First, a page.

Information security is a concern for virtually all businesses in today’s data-driven environment. It is so vital to the health of an organization that the general public is now making purchasing and investment decisions based on an entity’s cybersecurity readiness. In the last five years, businesses’ concern has skyrocketed, so much so that the government has increased its level of involvement and established more stringent requirements for publicly-traded companies. However, the true responsibility lies at the feet of entity leaders – the CEOs, the COOs, the CIOs, and their governing boards.

How has cybersecurity risk management changed over time?

When the internet made its debut, security looked different than it does today. Over the last 20 years, we have seen cybersecurity tactics shift through three distinct phases.

  • Security-Minded Phase
    In the late 1990s, companies focused on blocking unwanted visitors and not much else. The goal was to keep the threats out of the system and away from valuable information. Company leaders delegated these tasks to the IT department and moved on.
  • Compliance-Minded Phase
    By the 2000s, electronic data became more commonplace, so companies were forced to adopt a broader range of security measures. Breach events of personally identifiable information (PII) became an issue drawing governments to begin requiring compliance with security regulations. During this time period, we saw the rise of HIPAA, PCI and a host of other information security and privacy regulations. Industry leaders set standards that many businesses chose to follow. By complying with regulatory obligations, organizations felt confident that they were effectively managing risk.
  • Risk-Minded Phase
    Today, as the need to secure data is universal, entities are looking at their individual risk profiles before taking action. Regulatory compliance is not enough. Regulations are often behind new technology innovation. Regulations are often focused on PII and not on direct threats to a business. Beyond simple regulatory compliance, they look inward. They know that their risks are unique, and they utilize the entire organization to manage those risks.

The Securities and Exchange Commission (SEC) is urging organizations to develop policies and procedures that will identify and address their unique risks. At the moment, the SEC’s recommendations apply only to publicly-traded entities, but their standards set a precedent that nonpublic entities cannot ignore.

Cybersecurity Weaknesses

To effectively manage risk, an organization’s leaders must fully understand its weaknesses. A formal risk assessment, typically performed by a reputable accounting firm, identifies potential security issues and measures the impact of a potential breach. Most discovered weaknesses will fall into one of two categories.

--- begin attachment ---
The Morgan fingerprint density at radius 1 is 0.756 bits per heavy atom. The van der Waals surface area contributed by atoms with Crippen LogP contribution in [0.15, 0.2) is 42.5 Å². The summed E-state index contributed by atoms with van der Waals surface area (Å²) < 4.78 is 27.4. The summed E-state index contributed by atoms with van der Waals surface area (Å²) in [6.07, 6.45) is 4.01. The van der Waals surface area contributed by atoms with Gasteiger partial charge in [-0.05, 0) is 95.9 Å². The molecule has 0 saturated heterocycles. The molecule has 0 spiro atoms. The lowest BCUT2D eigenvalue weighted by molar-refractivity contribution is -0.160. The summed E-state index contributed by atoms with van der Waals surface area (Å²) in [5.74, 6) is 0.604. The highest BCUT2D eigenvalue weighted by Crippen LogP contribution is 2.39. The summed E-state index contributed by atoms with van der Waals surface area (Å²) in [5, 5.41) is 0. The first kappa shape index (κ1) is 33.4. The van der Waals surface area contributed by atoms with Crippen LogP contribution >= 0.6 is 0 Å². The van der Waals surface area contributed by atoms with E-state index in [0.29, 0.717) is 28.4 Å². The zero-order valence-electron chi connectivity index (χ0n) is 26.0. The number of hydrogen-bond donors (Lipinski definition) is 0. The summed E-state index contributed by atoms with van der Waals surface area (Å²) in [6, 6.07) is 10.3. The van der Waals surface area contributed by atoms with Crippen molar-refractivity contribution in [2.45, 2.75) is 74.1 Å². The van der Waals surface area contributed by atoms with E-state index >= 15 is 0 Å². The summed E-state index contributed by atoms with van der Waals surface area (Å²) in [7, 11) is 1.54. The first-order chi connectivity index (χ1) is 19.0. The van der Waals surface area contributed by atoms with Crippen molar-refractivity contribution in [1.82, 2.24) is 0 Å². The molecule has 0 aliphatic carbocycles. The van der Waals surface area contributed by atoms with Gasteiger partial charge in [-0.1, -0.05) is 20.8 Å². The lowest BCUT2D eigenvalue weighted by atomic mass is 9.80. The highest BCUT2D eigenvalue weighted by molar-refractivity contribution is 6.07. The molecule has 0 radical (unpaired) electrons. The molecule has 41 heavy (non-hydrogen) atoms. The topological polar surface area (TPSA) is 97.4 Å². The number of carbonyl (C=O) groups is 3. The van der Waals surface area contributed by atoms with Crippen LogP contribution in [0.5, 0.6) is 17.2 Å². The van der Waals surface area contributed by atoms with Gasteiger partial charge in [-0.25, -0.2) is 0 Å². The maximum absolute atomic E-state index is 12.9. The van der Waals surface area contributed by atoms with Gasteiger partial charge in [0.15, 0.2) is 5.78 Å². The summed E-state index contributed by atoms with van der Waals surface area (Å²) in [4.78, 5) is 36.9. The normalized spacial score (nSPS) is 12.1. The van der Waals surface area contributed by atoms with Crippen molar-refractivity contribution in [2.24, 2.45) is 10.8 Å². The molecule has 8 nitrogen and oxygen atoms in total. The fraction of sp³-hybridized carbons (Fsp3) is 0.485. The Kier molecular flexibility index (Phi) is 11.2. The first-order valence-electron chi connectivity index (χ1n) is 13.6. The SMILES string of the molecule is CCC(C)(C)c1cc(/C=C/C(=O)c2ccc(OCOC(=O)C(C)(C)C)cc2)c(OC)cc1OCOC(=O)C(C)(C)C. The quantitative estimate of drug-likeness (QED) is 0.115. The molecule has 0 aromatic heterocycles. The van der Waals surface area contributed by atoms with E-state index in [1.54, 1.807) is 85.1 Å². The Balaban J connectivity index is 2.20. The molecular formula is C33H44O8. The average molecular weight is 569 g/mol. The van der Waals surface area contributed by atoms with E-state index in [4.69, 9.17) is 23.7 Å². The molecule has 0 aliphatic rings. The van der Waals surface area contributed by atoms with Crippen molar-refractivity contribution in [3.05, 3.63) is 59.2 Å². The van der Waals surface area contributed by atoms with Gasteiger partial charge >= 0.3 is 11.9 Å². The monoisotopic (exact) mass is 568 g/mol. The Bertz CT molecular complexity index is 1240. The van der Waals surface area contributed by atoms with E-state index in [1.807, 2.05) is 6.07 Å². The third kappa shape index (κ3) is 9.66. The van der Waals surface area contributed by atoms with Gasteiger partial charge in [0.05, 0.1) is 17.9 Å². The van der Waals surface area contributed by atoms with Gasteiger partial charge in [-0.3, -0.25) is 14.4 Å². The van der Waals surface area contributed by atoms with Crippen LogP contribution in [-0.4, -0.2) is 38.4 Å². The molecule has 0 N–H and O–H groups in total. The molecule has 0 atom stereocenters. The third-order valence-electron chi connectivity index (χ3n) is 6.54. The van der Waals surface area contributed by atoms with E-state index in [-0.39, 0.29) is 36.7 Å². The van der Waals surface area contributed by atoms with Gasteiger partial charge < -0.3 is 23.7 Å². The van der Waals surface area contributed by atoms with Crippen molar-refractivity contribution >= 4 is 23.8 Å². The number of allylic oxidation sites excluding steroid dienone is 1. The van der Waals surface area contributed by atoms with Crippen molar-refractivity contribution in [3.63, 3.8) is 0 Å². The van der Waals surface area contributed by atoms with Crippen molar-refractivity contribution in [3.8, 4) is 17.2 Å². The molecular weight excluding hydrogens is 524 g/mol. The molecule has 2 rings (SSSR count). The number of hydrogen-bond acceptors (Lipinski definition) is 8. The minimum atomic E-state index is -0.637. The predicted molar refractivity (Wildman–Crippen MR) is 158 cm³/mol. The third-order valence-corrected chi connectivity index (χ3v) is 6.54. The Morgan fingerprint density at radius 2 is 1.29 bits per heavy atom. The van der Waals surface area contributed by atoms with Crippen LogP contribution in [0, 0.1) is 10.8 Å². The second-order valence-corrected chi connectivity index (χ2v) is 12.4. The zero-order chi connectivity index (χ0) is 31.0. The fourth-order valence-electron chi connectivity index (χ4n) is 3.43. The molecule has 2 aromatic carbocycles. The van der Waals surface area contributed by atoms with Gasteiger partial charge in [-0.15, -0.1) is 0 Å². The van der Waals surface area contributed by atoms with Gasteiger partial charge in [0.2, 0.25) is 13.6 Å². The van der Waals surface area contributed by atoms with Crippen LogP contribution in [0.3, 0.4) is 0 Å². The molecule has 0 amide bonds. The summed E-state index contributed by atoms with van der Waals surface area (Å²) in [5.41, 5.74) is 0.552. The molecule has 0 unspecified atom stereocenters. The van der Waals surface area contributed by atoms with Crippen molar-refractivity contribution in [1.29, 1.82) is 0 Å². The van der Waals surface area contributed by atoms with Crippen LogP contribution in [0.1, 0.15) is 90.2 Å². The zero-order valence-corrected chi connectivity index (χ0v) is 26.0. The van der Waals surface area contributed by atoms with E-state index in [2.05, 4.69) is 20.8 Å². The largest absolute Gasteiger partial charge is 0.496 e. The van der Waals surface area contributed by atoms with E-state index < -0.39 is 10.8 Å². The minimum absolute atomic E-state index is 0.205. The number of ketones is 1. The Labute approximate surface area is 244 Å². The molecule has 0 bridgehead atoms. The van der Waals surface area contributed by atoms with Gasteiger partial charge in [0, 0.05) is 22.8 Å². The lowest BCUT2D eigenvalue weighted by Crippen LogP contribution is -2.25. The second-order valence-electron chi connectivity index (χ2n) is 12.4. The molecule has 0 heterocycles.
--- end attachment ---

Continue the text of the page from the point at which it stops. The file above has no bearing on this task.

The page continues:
Technical weaknesses
Weaknesses in technology can swiftly result in a data breach if protective measures are not taken. A network running without the support of a good IT team, for example, is a technical weakness that could result in cybersecurity incidents. A few other potential technical weaknesses are:

  • Poor access controls, such as weak passwords and not requiring two-factor authentication;
  • Poor monitoring or logging of network activity;
  • Failure to patch outdated systems;
  • Failure to routinely test for security; or,
  • Unreliable backups.

Administrative Weaknesses
The company as a whole, not just the IT department, can alleviate security risks if they work as a team toward the end goal. Other potential administrative weaknesses are:

  • Outdated security policies;
  • Poor cybersecurity knowledge by staff members;
  • Poor incident response plans;
  • Insurance coverage without a rider to address cyber risk or insurance coverage with “cyber risk” riders that do not address the unique risks of that organization
  • Failure to perform routine risk assessments; or,
  • Lack of team member participation.


When technical and administrative weaknesses are not addressed, all aspects of the business will be affected. First and foremost, the business will suffer financial losses following a cybersecurity incident. A hacker may siphon business funds, or a security breach may close business operations resulting in a direct loss of revenue. Regulatory issues may come to light, and the fines and penalties that follow can take an unexpected hit on the business’s finances. Legal proceedings, such as employment-related or breach of contract lawsuits can be costly, time-consuming, and can take the focus away from the business’s long-term goals. But perhaps most importantly, a security breach can impact an organization’s reputation. Losing market share and managing a shrinking client base will impact the business for years to come.

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Coming to terms with your organization’s weaknesses and understanding the potential consequences of failing to address those weaknesses is the first step. It’s important for business leaders to be involved in the data security and protection process. As technology and data needs change, so will the risks, therefore it is important to perform risk assessments regularly. Our team of experts can help you manage your risk by performing information security testing or full-blown risk assessments to fit your needs. If you want to learn more about what services we have to offer, contact us. We look forward to speaking with you soon.


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